The 2017 restructuring of the tax code cut U.S. corporate taxes from 35% to 21%, a shift that will push the 2020 federal budget deficit to more than $1 trillion despite a strong economy, the non-partisan Congressional Budget Office reported in January, before the U.S. coronavirus outbreak.

Muzinich would be in charge of a program that would leverage $500 billion in newly appropriated Treasury capital to back some $4.5 trillion in Federal Reserve loans to companies, cities and states affected by the outbreak.

The designation of key Treasury officials to oversee such programs would come on top of their normal duties. Muzinich has also been overseeing the department’s international sanctions and anti-money laundering efforts since a key undersecretary, Sigal Mandelker, left for the private sector last October.

Other moves under consideration include putting Brent McIntosh, who is Treasury’s undersecretary for international affairs, in charge of the bill’s aid programs for airlines, the sources said. McIntosh had served until last September as Treasury’s general counsel.

The department is considering putting Michael Faulkender, its assistant secretary for economic policy, and Bimal Patel, the assistant secretary for financial institutions, in charge of a $350 billion program to make forgivable payroll and overhead loans to small businesses hobbled by the pandemic.

David Kautter, who is Treasury’s assistant secretary for tax policy, would be put in charge of implementing a program for direct payments to individuals of up to $3,400 per household through the Internal Revenue Service.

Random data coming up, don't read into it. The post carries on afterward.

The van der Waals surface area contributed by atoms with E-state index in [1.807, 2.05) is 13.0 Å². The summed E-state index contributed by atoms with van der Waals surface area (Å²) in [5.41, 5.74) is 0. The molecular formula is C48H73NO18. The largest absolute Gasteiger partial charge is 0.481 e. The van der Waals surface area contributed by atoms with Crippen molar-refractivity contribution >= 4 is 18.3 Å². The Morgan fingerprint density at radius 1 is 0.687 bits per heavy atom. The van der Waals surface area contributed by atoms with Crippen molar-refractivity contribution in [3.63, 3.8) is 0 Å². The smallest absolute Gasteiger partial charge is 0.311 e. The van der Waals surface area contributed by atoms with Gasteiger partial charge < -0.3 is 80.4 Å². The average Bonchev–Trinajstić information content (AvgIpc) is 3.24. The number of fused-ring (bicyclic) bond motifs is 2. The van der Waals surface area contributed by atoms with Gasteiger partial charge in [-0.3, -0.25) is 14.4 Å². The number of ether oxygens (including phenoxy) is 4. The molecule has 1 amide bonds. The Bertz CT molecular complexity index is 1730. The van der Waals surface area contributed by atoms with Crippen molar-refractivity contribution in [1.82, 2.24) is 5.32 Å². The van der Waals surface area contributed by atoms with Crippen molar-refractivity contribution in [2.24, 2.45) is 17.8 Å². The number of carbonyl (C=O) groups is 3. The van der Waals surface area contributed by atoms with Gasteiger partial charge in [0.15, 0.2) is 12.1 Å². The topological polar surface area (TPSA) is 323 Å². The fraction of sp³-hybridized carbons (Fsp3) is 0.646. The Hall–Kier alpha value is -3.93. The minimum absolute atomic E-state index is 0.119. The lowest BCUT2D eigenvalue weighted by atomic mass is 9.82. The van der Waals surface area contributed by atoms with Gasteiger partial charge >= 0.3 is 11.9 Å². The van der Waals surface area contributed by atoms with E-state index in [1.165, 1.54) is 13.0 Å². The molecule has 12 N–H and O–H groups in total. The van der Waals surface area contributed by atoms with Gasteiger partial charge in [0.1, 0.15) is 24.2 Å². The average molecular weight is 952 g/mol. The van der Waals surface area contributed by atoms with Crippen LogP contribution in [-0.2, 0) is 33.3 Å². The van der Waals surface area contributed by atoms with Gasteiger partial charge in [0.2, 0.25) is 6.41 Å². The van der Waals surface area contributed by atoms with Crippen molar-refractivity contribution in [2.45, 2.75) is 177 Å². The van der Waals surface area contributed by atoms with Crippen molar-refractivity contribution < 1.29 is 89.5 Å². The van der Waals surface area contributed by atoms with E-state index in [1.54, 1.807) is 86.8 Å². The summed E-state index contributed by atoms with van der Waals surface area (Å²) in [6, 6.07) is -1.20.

“They are shifting resources in the building to try and have as many hands on deck as they can,” said Tony Fratto, a former Treasury official who was White House spokesman at the start of the 2008 financial crisis. But, he noted “all of these people still have day jobs.”

Economists have said that speedy implementation of disbursements of loans and payments is key to preventing a deeper U.S. recession.

News of the potential shifts within the Treasury Department to implement the massive coronavirus bill was first reported by the Washington Post.

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Trump signs off on deferring tariffs for most-favored nations for three months

WASHINGTON (Reuters) – President Donald Trump has signed off on a plan to defer U.S. tariffs for most-favored nations for three months, according to a source familiar with the decision.

The plan would not apply to tariffs on Chinese and European goods subject to Section 301 tariffs or to steel and aluminum subject to Section 232 tariffs.